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Function Prototypes: Necessary or just good practice?

 
 
/dev/phaeton
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      02-14-2012
In K&R2, function definitions in a program were preceded by a function
prototype, i.e.:

int my_function(int variable1, int variable2);

Then somewhere down the line is the actual definition of the function
itself:

int my_function(int variable1, int variable2)
{
do;
some;
stuff;
return (some_value);
}


However, I've noticed that if I omit the function prototype, the program
compiles (with gcc 4.6.x at least) and runs just fine. Is this
something that's now acceptable in ANSI standards since K&R2 was
printed? Or is this 'compiler forgiveness'- letting me do something I
probably shouldn't?


Thanks.

-J
 
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Johann Klammer
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      02-14-2012
/dev/phaeton wrote:
> In K&R2, function definitions in a program were preceded by a function
> prototype, i.e.:
>
> int my_function(int variable1, int variable2);
>
> Then somewhere down the line is the actual definition of the function
> itself:
>
> int my_function(int variable1, int variable2)
> {
> do;
> some;
> stuff;
> return (some_value);
> }
>
>
> However, I've noticed that if I omit the function prototype, the program
> compiles (with gcc 4.6.x at least) and runs just fine. Is this something
> that's now acceptable in ANSI standards since K&R2 was printed? Or is
> this 'compiler forgiveness'- letting me do something I probably shouldn't?
>
>
> Thanks.
>
> -J


Hello,

in a sense your function definition includes the prototype..
As long as any function that calls it is further down the file,
there will not be any problems.

methinks the prototype(only) would be

int my_function(int, int);

and the definition(minimum required) would be:

my_function(variable1, variable2)
{

}

if there's no prototype, AFAIK
some assumptions regarding the types
are made by the compiler. It assumes int as return type
and ints for any parameters specified (unless it's pointers
then it is pointers to int).
so for above example you get something like the following:

int my_function(int,int)

which just happens to be your original declaration.

This raises a question..
Why prototypes?
Including type information in function definitions increases
readability and is completely alright for static functions
as long as any functions that call it are further down the file.
However, this usually reverses the 'logical' order of function
definitions inside a file, so lowest level functions show up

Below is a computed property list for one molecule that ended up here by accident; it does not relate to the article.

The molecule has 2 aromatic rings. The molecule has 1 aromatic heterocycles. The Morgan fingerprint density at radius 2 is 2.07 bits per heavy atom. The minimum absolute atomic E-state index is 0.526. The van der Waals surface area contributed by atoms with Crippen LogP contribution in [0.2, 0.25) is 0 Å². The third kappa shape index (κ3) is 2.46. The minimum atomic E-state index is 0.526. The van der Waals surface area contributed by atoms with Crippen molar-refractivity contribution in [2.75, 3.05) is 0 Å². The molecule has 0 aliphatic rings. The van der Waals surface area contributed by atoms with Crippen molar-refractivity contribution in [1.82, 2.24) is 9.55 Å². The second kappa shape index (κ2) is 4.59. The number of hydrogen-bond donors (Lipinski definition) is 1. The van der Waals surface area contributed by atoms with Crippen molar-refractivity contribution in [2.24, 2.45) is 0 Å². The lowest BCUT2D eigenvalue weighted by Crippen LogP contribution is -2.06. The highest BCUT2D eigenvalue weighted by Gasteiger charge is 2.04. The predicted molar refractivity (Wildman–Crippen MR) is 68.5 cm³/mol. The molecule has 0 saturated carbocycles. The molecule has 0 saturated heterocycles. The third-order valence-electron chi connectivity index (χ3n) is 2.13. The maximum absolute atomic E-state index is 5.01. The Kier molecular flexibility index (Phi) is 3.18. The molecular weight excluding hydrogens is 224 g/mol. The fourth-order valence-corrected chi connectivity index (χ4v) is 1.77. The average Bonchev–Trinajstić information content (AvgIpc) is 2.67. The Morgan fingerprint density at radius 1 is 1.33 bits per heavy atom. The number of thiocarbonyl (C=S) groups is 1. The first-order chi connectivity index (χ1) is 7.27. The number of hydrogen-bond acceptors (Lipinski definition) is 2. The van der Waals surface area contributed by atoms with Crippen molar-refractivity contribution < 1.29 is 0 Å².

first.
That is why most people explicitly specify prototypes also
for static functions.

They are usually needed for extern functions to be used with
header files, of course.

Warning: above is mostly how I understand C99, I do not know
too much about K&R C. So take it with a grain of salt.

bye,
JK
 
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Stephen Sprunk
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Posts: n/a
 
      02-14-2012
On 13-Feb-12 23:05, /dev/phaeton wrote:
> In K&R2, function definitions in a program were preceded by a function
> prototype, i.e.:
>
> int my_function(int variable1, int variable2);


Note this is a prototyped function _declaration_.

> Then somewhere down the line is the actual definition of the function
> itself:
>
> int my_function(int variable1, int variable2)
> {
> do;
> some;
> stuff;
> return (some_value);
> }


This is a prototyped function _definition_. Note that a definition
declares the function as well, if that hasn't already been done.

> However, I've noticed that if I omit the function prototype,


ITYM the function declaration.

> the program compiles (with gcc 4.6.x at least) and runs just fine.


Since you don't include the rest of the program's source, we don't know
if this is luck or you just didn't happen to do something wrong.

Lots of stuff happens to work "just fine" on some implementations even
though that may not be guaranteed.

> Is this something that's now acceptable in ANSI standards since K&R2
> was printed? Or is this 'compiler forgiveness'- letting me do something I
> probably shouldn't?


It's not new; in fact, it's the old (pre-ANSI) way of doing things.

K&R C allowed calling functions that hadn't previously been declared,
which caused an implicit declaration of a function by that name. This
was deprecated by ANSI. Unless you _know_ you are coding for a platform
for which there is no C89 (or later) compiler, which should be
incredibly rare these days, you should always declare your functions.

S

--
Stephen Sprunk "God does not play dice." --Albert Einstein
CCIE #3723 "God is an inveterate gambler, and He throws the
K5SSS dice at every possible opportunity." --Stephen Hawking
 
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Philip Lantz
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Posts: n/a
 
      02-14-2012
/dev/phaeton wrote:
> In K&R2, function definitions in a program were preceded by a function
> prototype, i.e.:
>
> int my_function(int variable1, int variable2);
>
> Then somewhere down the line is the actual definition of the function
> itself:
>
> int my_function(int variable1, int variable2)
> {
> do;
> some;
> stuff;
> return (some_value);
> }
>
>
> However, I've noticed that if I omit the function prototype, the program
> compiles (with gcc 4.6.x at least) and runs just fine. Is this
> something that's now acceptable in ANSI standards since K&R2 was
> printed? Or is this 'compiler forgiveness'- letting me do something I
> probably shouldn't?


1. If all calls to the function are after the definition, then the
definition acts as a prototype and there is no problem. The following
points are based on the assumption that there is a call before the
definition.

2. It's allowed by the C90 standard, as long as the function returns int
and the correct parameters are passed. The number and types of
parameters are not checked, and the behavior is undefined if they don't
match the function definition (based on a non-trivial set of matching
rules in the standard).

3. It's not allowed by C99 and later standards. Many compilers may still
support it, though, for backward compatibility.

4. It is letting you do something you probably shouldn't--even when the
behavior is allowed and defined by the standard, it is much better to
always have a prototype-style definition or declaration of every
function before it is called.
 
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Kaz Kylheku
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Posts: n/a
 
      02-14-2012
On 2012-02-14, /dev/phaeton <blahbleh666@no_more_spam.hotmail.com> wrote: